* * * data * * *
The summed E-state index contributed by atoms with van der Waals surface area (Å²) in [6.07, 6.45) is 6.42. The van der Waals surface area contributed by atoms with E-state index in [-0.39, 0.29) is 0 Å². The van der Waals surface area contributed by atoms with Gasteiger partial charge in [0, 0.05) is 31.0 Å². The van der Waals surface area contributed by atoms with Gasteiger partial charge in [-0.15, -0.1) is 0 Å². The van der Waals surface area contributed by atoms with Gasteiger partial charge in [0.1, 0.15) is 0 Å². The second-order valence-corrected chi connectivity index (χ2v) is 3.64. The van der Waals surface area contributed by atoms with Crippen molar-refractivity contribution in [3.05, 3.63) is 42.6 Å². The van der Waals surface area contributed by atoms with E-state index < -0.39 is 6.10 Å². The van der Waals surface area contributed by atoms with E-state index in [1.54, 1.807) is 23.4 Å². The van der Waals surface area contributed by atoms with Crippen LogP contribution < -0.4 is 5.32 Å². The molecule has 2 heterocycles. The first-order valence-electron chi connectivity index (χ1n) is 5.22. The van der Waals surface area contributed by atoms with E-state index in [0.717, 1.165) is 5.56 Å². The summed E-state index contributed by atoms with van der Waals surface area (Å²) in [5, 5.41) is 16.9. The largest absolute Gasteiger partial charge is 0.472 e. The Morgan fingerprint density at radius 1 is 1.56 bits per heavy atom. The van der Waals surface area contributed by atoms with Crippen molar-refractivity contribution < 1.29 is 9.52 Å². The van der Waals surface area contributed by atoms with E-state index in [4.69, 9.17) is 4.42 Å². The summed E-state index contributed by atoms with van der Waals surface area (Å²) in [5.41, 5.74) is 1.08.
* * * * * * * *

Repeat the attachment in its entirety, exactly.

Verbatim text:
The summed E-state index contributed by atoms with van der Waals surface area (Å²) in [6.07, 6.45) is 6.42. The van der Waals surface area contributed by atoms with E-state index in [-0.39, 0.29) is 0 Å². The van der Waals surface area contributed by atoms with Gasteiger partial charge in [0, 0.05) is 31.0 Å². The van der Waals surface area contributed by atoms with Gasteiger partial charge in [-0.15, -0.1) is 0 Å². The van der Waals surface area contributed by atoms with Gasteiger partial charge in [0.1, 0.15) is 0 Å². The second-order valence-corrected chi connectivity index (χ2v) is 3.64. The van der Waals surface area contributed by atoms with Crippen molar-refractivity contribution in [3.05, 3.63) is 42.6 Å². The van der Waals surface area contributed by atoms with E-state index < -0.39 is 6.10 Å². The van der Waals surface area contributed by atoms with E-state index in [1.54, 1.807) is 23.4 Å². The van der Waals surface area contributed by atoms with Crippen LogP contribution < -0.4 is 5.32 Å². The molecule has 2 heterocycles. The first-order valence-electron chi connectivity index (χ1n) is 5.22. The van der Waals surface area contributed by atoms with E-state index in [0.717, 1.165) is 5.56 Å². The summed E-state index contributed by atoms with van der Waals surface area (Å²) in [5, 5.41) is 16.9. The largest absolute Gasteiger partial charge is 0.472 e. The Morgan fingerprint density at radius 1 is 1.56 bits per heavy atom. The van der Waals surface area contributed by atoms with Crippen molar-refractivity contribution < 1.29 is 9.52 Å². The van der Waals surface area contributed by atoms with E-state index in [4.69, 9.17) is 4.42 Å². The summed E-state index contributed by atoms with van der Waals surface area (Å²) in [5.41, 5.74) is 1.08.